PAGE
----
Plug-in Toyota Prius prototype - Click above for a high-res gallery
The first known instance of a plug-in hybrid car going up in flames occurred on June 7 in Columbia, South Carolina to a 2008 Prius that had been converted to plug-in capability for the Central Electric Power Cooperative. The conversion was performed with a Hybrids-Plus PHEV15 conversion kit that uses an A123 Systems lithium ion battery pack. The incident is still under investigation by Phoenix, Arizona-based Electric Transportation Engineering Corporation. Initial information indicates the fire
Last year, Google made some waves when they announced the RechargeIT project to convert a fleet of Toyota Priuses and Ford Escape hybrids to plug-in capability. The company has just issued their first progress report on the program, and the results may be disappointing for those promoting plug-in conversions. Right now the only way to get a plug-in hybrid is to buy an off-the shelf mode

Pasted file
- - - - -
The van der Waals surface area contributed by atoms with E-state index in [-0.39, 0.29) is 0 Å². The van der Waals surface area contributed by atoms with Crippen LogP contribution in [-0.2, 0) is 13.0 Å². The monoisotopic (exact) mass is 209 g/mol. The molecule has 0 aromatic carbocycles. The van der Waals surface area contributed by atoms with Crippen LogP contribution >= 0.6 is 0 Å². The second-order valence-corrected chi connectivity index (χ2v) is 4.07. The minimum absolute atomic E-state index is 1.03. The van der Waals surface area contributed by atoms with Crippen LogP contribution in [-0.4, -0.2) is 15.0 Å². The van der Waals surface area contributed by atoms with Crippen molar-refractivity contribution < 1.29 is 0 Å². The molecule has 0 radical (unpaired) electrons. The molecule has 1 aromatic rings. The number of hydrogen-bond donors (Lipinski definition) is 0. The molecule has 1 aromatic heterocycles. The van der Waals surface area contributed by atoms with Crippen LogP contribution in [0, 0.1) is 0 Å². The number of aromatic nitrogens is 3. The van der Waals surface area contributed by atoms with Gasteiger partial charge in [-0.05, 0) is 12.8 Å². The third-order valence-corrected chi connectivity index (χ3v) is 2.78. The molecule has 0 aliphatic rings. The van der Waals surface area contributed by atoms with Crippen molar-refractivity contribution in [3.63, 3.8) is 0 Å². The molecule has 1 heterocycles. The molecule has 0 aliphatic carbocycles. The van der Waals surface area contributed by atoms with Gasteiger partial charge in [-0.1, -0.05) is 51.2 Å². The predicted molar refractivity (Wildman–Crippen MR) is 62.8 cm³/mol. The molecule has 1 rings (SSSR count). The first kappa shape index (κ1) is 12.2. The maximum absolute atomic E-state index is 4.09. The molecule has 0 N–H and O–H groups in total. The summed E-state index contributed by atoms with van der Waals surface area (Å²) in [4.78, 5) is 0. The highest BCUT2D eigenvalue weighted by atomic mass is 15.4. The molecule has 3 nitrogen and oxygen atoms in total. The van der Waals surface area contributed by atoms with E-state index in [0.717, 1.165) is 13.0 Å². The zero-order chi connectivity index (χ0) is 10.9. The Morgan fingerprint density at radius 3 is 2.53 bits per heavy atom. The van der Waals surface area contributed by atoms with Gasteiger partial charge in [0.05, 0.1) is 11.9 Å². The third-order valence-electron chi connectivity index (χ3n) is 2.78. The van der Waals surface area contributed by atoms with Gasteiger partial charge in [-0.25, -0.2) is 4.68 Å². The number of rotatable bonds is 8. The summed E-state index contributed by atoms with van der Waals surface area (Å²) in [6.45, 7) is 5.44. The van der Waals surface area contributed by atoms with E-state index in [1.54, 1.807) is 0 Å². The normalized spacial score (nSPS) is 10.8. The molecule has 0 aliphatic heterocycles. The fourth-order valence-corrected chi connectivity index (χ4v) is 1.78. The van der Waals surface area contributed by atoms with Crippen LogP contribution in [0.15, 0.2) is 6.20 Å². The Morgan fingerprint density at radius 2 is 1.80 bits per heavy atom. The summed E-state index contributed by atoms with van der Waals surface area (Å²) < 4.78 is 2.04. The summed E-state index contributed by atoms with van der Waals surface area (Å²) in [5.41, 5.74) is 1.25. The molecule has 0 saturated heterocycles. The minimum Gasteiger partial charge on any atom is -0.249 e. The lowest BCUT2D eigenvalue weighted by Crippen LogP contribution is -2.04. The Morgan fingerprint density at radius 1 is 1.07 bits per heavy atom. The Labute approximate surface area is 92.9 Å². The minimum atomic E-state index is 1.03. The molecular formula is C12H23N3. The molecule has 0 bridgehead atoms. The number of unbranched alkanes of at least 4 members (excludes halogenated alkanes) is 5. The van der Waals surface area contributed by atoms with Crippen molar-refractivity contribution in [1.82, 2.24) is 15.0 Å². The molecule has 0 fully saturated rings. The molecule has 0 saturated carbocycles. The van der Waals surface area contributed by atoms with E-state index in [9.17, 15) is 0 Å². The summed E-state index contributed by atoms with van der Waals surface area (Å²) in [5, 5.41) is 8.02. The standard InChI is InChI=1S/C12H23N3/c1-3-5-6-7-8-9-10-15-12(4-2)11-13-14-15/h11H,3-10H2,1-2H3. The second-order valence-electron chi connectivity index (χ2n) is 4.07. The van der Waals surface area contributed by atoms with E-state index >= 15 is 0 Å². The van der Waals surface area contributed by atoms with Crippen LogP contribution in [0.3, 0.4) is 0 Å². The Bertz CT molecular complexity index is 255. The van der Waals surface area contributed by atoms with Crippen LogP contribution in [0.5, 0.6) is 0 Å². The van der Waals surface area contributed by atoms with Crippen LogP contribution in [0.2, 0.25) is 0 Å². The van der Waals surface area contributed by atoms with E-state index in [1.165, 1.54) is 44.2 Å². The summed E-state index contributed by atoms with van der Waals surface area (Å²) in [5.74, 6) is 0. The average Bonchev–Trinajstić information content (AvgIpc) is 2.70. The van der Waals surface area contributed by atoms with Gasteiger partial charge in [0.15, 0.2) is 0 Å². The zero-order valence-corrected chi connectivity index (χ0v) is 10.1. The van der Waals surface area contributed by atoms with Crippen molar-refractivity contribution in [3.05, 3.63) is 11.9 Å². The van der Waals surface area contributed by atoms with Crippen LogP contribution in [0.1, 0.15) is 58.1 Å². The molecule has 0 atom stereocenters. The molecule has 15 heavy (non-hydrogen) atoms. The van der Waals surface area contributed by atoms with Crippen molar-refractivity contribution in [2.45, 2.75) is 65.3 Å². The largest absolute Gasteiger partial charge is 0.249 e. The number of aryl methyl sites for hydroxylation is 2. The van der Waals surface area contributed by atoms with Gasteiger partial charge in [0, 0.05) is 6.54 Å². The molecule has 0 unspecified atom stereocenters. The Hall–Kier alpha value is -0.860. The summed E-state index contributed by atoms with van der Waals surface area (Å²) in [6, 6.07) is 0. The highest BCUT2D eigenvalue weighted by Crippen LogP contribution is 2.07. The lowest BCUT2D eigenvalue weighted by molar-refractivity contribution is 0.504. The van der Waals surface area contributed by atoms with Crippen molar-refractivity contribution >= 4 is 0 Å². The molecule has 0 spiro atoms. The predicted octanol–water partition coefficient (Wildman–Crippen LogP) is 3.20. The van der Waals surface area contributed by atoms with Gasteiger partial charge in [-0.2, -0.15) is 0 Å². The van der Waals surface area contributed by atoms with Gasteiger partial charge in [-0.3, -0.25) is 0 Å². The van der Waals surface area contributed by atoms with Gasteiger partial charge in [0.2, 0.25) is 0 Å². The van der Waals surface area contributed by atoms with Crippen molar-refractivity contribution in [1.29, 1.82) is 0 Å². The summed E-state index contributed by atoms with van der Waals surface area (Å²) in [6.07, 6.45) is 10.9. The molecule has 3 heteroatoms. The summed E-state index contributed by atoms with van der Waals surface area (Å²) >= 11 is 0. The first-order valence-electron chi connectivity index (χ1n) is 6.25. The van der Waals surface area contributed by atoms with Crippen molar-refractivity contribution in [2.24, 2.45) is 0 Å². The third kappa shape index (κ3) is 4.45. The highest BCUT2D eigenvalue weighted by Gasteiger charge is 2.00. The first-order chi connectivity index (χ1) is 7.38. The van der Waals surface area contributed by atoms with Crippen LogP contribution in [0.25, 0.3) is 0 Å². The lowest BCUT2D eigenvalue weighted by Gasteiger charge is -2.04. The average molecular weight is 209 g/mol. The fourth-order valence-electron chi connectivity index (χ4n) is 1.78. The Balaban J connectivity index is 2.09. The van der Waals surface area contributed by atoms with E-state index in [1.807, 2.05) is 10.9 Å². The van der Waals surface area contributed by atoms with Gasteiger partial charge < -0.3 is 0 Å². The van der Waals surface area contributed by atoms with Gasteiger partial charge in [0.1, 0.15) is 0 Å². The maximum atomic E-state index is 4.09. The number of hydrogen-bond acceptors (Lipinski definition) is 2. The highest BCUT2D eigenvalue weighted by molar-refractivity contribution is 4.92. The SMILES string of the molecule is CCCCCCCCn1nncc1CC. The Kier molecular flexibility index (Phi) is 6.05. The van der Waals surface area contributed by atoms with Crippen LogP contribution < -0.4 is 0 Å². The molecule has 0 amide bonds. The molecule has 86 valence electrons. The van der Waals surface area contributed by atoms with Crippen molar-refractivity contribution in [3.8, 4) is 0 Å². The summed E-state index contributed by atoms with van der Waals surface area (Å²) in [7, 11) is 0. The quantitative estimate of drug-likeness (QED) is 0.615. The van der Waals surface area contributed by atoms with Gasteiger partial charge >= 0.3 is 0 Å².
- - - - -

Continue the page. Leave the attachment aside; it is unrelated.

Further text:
Earlier this summer Toyota announced plans to start testing some plug-in versions of the Prius in Japan. That announcement was quickly followed by two of the PHEV Priuses coming to California and now the program is hopping another ocean. Following up on the rumors circulating over
I'm just going to assume you've heard that Toyota is testing a plug-in Prius on public roads in Japan. If this has slipped by you, check out the links below. Otherwise, you know that the PHEV uses the standard nickel metal hydride batteries, not new and fancy lithium ion batteries. So, what does the plug-in NiMH give you? BusinessWeek fills us in.